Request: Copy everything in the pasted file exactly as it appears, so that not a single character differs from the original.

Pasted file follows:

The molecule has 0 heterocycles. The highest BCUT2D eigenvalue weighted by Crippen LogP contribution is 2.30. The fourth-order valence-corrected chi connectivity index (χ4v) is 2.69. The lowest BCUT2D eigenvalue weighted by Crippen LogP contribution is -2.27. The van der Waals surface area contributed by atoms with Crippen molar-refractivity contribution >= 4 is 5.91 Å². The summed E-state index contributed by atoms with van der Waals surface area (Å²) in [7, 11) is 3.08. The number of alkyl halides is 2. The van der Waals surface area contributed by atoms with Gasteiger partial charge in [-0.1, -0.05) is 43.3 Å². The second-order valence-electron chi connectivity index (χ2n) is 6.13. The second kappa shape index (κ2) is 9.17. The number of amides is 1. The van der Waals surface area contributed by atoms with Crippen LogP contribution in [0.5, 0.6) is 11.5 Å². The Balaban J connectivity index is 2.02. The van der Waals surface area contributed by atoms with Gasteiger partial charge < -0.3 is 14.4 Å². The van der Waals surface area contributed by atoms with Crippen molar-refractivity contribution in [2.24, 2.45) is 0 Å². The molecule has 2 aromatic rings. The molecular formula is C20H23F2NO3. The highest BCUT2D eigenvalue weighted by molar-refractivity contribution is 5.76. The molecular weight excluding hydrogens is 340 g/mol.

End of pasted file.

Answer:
The molecule has 0 heterocycles. The highest BCUT2D eigenvalue weighted by Crippen LogP contribution is 2.30. The fourth-order valence-corrected chi connectivity index (χ4v) is 2.69. The lowest BCUT2D eigenvalue weighted by Crippen LogP contribution is -2.27. The van der Waals surface area contributed by atoms with Crippen molar-refractivity contribution >= 4 is 5.91 Å². The summed E-state index contributed by atoms with van der Waals surface area (Å²) in [7, 11) is 3.08. The number of alkyl halides is 2. The van der Waals surface area contributed by atoms with Gasteiger partial charge in [-0.1, -0.05) is 43.3 Å². The second-order valence-electron chi connectivity index (χ2n) is 6.13. The second kappa shape index (κ2) is 9.17. The number of amides is 1. The van der Waals surface area contributed by atoms with Crippen LogP contribution in [0.5, 0.6) is 11.5 Å². The Balaban J connectivity index is 2.02. The van der Waals surface area contributed by atoms with Gasteiger partial charge < -0.3 is 14.4 Å². The van der Waals surface area contributed by atoms with Crippen molar-refractivity contribution in [2.24, 2.45) is 0 Å². The molecule has 2 aromatic rings. The molecular formula is C20H23F2NO3. The highest BCUT2D eigenvalue weighted by molar-refractivity contribution is 5.76. The molecular weight excluding hydrogens is 340 g/mol.